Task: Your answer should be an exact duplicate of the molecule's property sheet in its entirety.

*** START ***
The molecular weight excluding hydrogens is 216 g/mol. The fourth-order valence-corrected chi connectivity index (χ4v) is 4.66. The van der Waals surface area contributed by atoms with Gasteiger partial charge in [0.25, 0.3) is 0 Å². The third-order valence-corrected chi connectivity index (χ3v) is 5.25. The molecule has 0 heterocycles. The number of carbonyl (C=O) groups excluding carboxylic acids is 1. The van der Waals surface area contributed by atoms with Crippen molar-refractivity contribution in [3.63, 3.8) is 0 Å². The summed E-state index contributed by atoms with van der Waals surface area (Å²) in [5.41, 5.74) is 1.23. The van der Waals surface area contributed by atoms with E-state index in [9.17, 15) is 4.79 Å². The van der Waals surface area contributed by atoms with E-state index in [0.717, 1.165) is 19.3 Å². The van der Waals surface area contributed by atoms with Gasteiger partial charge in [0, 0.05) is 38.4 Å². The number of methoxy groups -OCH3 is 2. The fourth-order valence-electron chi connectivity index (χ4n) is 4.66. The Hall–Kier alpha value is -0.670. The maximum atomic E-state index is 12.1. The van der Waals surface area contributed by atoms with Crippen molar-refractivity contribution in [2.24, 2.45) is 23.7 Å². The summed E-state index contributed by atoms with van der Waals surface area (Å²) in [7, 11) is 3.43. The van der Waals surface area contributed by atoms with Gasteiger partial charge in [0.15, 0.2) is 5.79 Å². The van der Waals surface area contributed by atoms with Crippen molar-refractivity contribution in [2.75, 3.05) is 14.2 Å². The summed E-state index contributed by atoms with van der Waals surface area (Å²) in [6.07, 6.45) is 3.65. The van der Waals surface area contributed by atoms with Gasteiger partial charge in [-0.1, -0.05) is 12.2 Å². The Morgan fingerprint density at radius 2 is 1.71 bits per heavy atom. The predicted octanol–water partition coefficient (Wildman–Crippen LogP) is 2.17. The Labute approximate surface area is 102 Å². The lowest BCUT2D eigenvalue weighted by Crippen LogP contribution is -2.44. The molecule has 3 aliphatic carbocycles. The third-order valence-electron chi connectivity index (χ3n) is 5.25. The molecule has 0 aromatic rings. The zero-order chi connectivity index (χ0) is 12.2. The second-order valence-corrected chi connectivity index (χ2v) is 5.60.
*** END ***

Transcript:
The molecular weight excluding hydrogens is 216 g/mol. The fourth-order valence-corrected chi connectivity index (χ4v) is 4.66. The van der Waals surface area contributed by atoms with Gasteiger partial charge in [0.25, 0.3) is 0 Å². The third-order valence-corrected chi connectivity index (χ3v) is 5.25. The molecule has 0 heterocycles. The number of carbonyl (C=O) groups excluding carboxylic acids is 1. The van der Waals surface area contributed by atoms with Crippen molar-refractivity contribution in [3.63, 3.8) is 0 Å². The summed E-state index contributed by atoms with van der Waals surface area (Å²) in [5.41, 5.74) is 1.23. The van der Waals surface area contributed by atoms with E-state index in [9.17, 15) is 4.79 Å². The van der Waals surface area contributed by atoms with E-state index in [0.717, 1.165) is 19.3 Å². The van der Waals surface area contributed by atoms with Gasteiger partial charge in [0, 0.05) is 38.4 Å². The number of methoxy groups -OCH3 is 2. The fourth-order valence-electron chi connectivity index (χ4n) is 4.66. The Hall–Kier alpha value is -0.670. The maximum atomic E-state index is 12.1. The van der Waals surface area contributed by atoms with Crippen molar-refractivity contribution in [2.24, 2.45) is 23.7 Å². The summed E-state index contributed by atoms with van der Waals surface area (Å²) in [7, 11) is 3.43. The van der Waals surface area contributed by atoms with Gasteiger partial charge in [0.15, 0.2) is 5.79 Å². The van der Waals surface area contributed by atoms with Crippen molar-refractivity contribution in [2.75, 3.05) is 14.2 Å². The summed E-state index contributed by atoms with van der Waals surface area (Å²) in [6.07, 6.45) is 3.65. The van der Waals surface area contributed by atoms with Gasteiger partial charge in [-0.1, -0.05) is 12.2 Å². The Morgan fingerprint density at radius 2 is 1.71 bits per heavy atom. The predicted octanol–water partition coefficient (Wildman–Crippen LogP) is 2.17. The Labute approximate surface area is 102 Å². The lowest BCUT2D eigenvalue weighted by Crippen LogP contribution is -2.44. The molecule has 3 aliphatic carbocycles. The third-order valence-electron chi connectivity index (χ3n) is 5.25. The molecule has 0 aromatic rings. The zero-order chi connectivity index (χ0) is 12.2. The second-order valence-corrected chi connectivity index (χ2v) is 5.60.